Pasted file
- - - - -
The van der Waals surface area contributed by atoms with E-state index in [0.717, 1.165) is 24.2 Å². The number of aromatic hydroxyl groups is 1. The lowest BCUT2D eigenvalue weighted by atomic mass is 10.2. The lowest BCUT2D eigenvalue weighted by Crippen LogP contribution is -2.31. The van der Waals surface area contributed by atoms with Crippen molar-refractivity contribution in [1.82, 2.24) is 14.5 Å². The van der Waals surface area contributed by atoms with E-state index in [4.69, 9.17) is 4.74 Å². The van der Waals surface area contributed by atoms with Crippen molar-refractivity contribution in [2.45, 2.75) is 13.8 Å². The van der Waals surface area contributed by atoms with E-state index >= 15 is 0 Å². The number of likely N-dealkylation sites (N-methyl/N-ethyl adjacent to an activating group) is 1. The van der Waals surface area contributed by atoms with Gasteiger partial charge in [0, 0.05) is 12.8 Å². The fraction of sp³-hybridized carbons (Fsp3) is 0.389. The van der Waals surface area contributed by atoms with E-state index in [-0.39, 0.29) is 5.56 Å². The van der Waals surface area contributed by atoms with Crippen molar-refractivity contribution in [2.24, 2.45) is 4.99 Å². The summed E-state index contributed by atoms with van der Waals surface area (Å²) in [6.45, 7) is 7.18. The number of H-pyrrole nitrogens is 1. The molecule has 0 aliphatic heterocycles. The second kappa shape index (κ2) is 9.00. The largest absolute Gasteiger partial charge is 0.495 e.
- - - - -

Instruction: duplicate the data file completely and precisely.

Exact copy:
The van der Waals surface area contributed by atoms with E-state index in [0.717, 1.165) is 24.2 Å². The number of aromatic hydroxyl groups is 1. The lowest BCUT2D eigenvalue weighted by atomic mass is 10.2. The lowest BCUT2D eigenvalue weighted by Crippen LogP contribution is -2.31. The van der Waals surface area contributed by atoms with Crippen molar-refractivity contribution in [1.82, 2.24) is 14.5 Å². The van der Waals surface area contributed by atoms with E-state index in [4.69, 9.17) is 4.74 Å². The van der Waals surface area contributed by atoms with Crippen molar-refractivity contribution in [2.45, 2.75) is 13.8 Å². The van der Waals surface area contributed by atoms with E-state index >= 15 is 0 Å². The number of likely N-dealkylation sites (N-methyl/N-ethyl adjacent to an activating group) is 1. The van der Waals surface area contributed by atoms with Gasteiger partial charge in [0, 0.05) is 12.8 Å². The fraction of sp³-hybridized carbons (Fsp3) is 0.389. The van der Waals surface area contributed by atoms with E-state index in [-0.39, 0.29) is 5.56 Å². The van der Waals surface area contributed by atoms with Crippen molar-refractivity contribution in [2.24, 2.45) is 4.99 Å². The summed E-state index contributed by atoms with van der Waals surface area (Å²) in [6.45, 7) is 7.18. The number of H-pyrrole nitrogens is 1. The molecule has 0 aliphatic heterocycles. The second kappa shape index (κ2) is 9.00. The largest absolute Gasteiger partial charge is 0.495 e.